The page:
People my age tend to say there’s no great music being made any more.  They cite the dramatic success of Kate Bush’s “Running up that hill” after being featured in “Stranger Things” as proof positive that we have to look back to the “Golden Era” to find anything worth listening to.  Of course the exact range of the “Golden Era” varies, but tends to coincidentally be around the time they were in their teens and 20s.

Music is of course subjective, which makes it pointless arguing about it, but they are wrong.

It’s like last year when MTV celebrated it’s 40th birthday.  Literally thousands of ageing music fans commented on how much they miss MTV and how they should bring it back.  It just makes me scratch my head and ask “why?”.

Don’t get me wrong – I loved MTV!  In 1989 I spent £200 on an Amstrad SRX-100 Satellite system, not to watch re-runs of Falcon Crest, The Frank Bough Interview or any of the other tripe that used to spew out from Astra 1A, but of course for MTV!

At a time when music on television in the UK consisted of about half an hour of bands from the Top 30 miming to a studio audience on a Thursday night in the form of Top of the Pops, and occasionally things like The Chart Show and The Tube which at least occasionally featured Indie/Alternative bands, like The Chart Show’s “Indie Week” one week in three there they would play 3-4 indie videos, having access to music videos 24hrs a day, 7 days a week, with 2 hrs of Indie/Alt videos on a Friday Night (120 Minutes) it was nothing short of a revelation and a revolution!

MTV introduced me to some of my favourite bands of the era.  It also introduced me to Army of Lovers who I was mildly obsessed about for around 6 months, but nothing’s perfect 😉

So I have lots of happy memories of MTV but … YouTube wipes the floor with it!

Think about it, like MTV you can watch music videos 24hrs a day, 7 days a week, but unlike MTV who tended to play music on big labels, and would sometimes overplay a song you liked until you ended up hating it (Nothing Compares 2 U for example…) or a song you hated to start with, played until it made you physically ill (Everything I do by Bryan Adams for example), you can choose what you listen to, when you want to, and not just from some arbitrary playlist, but from pretty much any song ever recorded in any era, from colossus global superstars to someone from around the corner who’s bought their first guitar and everything in-between.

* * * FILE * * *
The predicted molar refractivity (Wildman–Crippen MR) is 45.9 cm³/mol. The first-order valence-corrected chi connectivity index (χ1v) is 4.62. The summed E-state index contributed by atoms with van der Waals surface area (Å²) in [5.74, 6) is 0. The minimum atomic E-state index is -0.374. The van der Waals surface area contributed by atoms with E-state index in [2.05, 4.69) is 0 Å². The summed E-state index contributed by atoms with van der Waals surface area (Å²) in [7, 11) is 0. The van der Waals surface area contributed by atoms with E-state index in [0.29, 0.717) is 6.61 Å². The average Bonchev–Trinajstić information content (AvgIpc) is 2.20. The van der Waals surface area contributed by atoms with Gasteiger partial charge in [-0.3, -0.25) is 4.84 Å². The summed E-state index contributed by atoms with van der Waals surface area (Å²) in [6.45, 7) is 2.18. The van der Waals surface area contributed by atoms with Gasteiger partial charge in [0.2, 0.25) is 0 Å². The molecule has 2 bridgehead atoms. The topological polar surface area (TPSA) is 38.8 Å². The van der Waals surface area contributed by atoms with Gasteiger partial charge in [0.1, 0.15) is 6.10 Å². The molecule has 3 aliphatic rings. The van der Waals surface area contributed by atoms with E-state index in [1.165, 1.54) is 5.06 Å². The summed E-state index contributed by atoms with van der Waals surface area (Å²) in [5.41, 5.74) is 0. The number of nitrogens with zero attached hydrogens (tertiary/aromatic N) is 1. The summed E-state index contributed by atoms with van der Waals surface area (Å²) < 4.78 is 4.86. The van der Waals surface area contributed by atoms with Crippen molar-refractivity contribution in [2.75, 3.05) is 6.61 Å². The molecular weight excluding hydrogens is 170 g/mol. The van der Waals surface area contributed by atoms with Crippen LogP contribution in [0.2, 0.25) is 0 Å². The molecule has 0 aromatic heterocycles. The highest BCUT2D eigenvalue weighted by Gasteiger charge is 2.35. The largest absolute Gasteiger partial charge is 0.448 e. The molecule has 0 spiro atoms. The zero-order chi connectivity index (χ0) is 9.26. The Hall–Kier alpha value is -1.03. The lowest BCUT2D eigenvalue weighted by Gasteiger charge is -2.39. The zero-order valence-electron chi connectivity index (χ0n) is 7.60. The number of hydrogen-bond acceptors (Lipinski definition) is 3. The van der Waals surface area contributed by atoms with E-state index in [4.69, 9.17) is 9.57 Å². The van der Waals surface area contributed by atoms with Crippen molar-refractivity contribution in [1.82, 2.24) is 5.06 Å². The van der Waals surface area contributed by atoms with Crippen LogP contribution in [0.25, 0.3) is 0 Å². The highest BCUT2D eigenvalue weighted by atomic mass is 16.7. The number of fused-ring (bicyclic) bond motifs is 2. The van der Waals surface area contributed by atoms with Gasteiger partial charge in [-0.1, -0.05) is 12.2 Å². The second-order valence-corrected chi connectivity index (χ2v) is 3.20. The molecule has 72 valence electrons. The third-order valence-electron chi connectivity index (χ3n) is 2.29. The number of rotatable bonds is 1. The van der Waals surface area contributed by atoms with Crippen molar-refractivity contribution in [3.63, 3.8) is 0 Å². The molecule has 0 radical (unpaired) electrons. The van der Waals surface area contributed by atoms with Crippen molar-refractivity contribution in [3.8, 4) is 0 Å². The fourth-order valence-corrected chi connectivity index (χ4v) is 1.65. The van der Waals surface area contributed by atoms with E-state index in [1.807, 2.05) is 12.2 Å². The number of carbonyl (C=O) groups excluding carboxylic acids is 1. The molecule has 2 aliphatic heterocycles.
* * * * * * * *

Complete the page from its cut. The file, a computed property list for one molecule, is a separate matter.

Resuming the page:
Obviously you can’t just go “click” and a music video is selected for you like MTV, but if someone really wants someone else to dictate what they listen to, it only takes 5 mins to find a playlist.

Likewise, the new music I listen to, on the surface may seem very much like old music.  It’s not like the 80s when synth and sampling technology was still developing, and I was young enough not to know all the influences, so music came along which sounded completely different to anything you’d heard before, I’ve aged and technology has plateaued to a point and there’s little new under the musical sun.

But whilst music from my younger days is like a comfort blanket – a reminder of carefree times when I had more energy than responsibility, discovering a new band you love is just as exciting now as when I was younger – why wouldn’t it be?

Yes, “free time” is an alien concept to me these days between work and family commitments, so I don’t sit around for hours on end scouring Sounds / Melody Maker / NME for something new to listen to, but I still make the effort to try and listen to new music, because whilst you have to sift through some depressingly bland and generic music that the gatekeepers of old would at least have protected you from, when you finally discover a band that clicks with you, it lifts your spirits in a way that very few things do.

One such band that lifted my spirits no end is Kills Across the River.

Eagle-eyed Skating Polly fans will note the familiar surnames when I say the singer is called Amber Bighorse, and David Mayo is involved in singing, songwriting and production on their debut album.  They are based in Tacoma, and whilst you may not recognise the guy at the start of the trailer for their new album without his balaclava, the lady smashing a plate will almost certainly look familiar!

Whilst the Skating Polly connection undoubtedly piqued my interest initially in Kills Across the River out of the mountain of press releases I receive every day about new bands, it’s their music that kept my attention, and keeps me going back to the pre-release copy of the album.  Talent definitely runs in the family!